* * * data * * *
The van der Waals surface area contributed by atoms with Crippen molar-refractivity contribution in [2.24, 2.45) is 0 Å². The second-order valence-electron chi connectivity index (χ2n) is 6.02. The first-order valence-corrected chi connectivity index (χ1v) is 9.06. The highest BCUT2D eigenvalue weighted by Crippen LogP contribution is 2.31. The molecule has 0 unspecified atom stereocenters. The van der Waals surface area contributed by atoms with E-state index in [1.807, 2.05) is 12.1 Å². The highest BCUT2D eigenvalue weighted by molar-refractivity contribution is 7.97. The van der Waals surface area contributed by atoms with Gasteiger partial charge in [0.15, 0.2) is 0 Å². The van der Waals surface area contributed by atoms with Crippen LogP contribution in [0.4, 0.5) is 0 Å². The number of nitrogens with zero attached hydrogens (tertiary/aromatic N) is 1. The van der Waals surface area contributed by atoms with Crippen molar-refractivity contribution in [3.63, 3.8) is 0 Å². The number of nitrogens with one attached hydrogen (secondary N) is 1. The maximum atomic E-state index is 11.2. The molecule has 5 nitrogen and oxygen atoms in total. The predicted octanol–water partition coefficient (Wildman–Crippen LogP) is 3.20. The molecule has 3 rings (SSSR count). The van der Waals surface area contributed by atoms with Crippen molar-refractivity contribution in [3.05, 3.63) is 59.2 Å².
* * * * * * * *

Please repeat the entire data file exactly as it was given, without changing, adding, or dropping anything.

The van der Waals surface area contributed by atoms with Crippen molar-refractivity contribution in [2.24, 2.45) is 0 Å². The second-order valence-electron chi connectivity index (χ2n) is 6.02. The first-order valence-corrected chi connectivity index (χ1v) is 9.06. The highest BCUT2D eigenvalue weighted by Crippen LogP contribution is 2.31. The molecule has 0 unspecified atom stereocenters. The van der Waals surface area contributed by atoms with E-state index in [1.807, 2.05) is 12.1 Å². The highest BCUT2D eigenvalue weighted by molar-refractivity contribution is 7.97. The van der Waals surface area contributed by atoms with Gasteiger partial charge in [0.15, 0.2) is 0 Å². The van der Waals surface area contributed by atoms with Crippen LogP contribution in [0.4, 0.5) is 0 Å². The number of nitrogens with zero attached hydrogens (tertiary/aromatic N) is 1. The van der Waals surface area contributed by atoms with Crippen molar-refractivity contribution in [3.63, 3.8) is 0 Å². The number of nitrogens with one attached hydrogen (secondary N) is 1. The maximum atomic E-state index is 11.2. The molecule has 5 nitrogen and oxygen atoms in total. The predicted octanol–water partition coefficient (Wildman–Crippen LogP) is 3.20. The molecule has 3 rings (SSSR count). The van der Waals surface area contributed by atoms with Crippen molar-refractivity contribution in [3.05, 3.63) is 59.2 Å².